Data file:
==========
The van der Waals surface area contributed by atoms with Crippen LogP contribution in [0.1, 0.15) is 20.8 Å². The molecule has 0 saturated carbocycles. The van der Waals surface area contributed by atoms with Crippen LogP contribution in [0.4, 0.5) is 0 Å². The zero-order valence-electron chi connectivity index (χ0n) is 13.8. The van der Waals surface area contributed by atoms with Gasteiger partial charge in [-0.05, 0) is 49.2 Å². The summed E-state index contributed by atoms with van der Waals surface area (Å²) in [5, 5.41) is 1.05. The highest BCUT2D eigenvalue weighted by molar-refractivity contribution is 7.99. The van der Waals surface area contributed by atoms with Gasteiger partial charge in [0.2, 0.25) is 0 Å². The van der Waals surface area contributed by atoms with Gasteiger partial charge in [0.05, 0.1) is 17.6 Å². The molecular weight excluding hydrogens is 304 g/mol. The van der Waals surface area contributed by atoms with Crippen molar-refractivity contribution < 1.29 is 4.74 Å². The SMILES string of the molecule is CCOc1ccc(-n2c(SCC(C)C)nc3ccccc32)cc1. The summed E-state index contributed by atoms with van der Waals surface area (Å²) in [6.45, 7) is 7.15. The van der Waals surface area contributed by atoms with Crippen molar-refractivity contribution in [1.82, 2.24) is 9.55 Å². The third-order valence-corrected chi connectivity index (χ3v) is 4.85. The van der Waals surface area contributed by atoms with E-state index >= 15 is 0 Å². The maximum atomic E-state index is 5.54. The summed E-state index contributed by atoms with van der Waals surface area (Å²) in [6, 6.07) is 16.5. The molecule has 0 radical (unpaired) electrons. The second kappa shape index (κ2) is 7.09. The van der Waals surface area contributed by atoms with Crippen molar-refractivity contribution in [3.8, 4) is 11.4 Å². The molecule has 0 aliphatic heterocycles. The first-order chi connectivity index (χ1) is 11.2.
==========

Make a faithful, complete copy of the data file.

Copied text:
The van der Waals surface area contributed by atoms with Crippen LogP contribution in [0.1, 0.15) is 20.8 Å². The molecule has 0 saturated carbocycles. The van der Waals surface area contributed by atoms with Crippen LogP contribution in [0.4, 0.5) is 0 Å². The zero-order valence-electron chi connectivity index (χ0n) is 13.8. The van der Waals surface area contributed by atoms with Gasteiger partial charge in [-0.05, 0) is 49.2 Å². The summed E-state index contributed by atoms with van der Waals surface area (Å²) in [5, 5.41) is 1.05. The highest BCUT2D eigenvalue weighted by molar-refractivity contribution is 7.99. The van der Waals surface area contributed by atoms with Gasteiger partial charge in [0.2, 0.25) is 0 Å². The van der Waals surface area contributed by atoms with Gasteiger partial charge in [0.05, 0.1) is 17.6 Å². The molecular weight excluding hydrogens is 304 g/mol. The van der Waals surface area contributed by atoms with Crippen molar-refractivity contribution < 1.29 is 4.74 Å². The SMILES string of the molecule is CCOc1ccc(-n2c(SCC(C)C)nc3ccccc32)cc1. The summed E-state index contributed by atoms with van der Waals surface area (Å²) in [6.45, 7) is 7.15. The van der Waals surface area contributed by atoms with Crippen molar-refractivity contribution in [1.82, 2.24) is 9.55 Å². The third-order valence-corrected chi connectivity index (χ3v) is 4.85. The van der Waals surface area contributed by atoms with E-state index >= 15 is 0 Å². The maximum atomic E-state index is 5.54. The summed E-state index contributed by atoms with van der Waals surface area (Å²) in [6, 6.07) is 16.5. The molecule has 0 radical (unpaired) electrons. The second kappa shape index (κ2) is 7.09. The van der Waals surface area contributed by atoms with Crippen molar-refractivity contribution in [3.8, 4) is 11.4 Å². The molecule has 0 aliphatic heterocycles. The first-order chi connectivity index (χ1) is 11.2.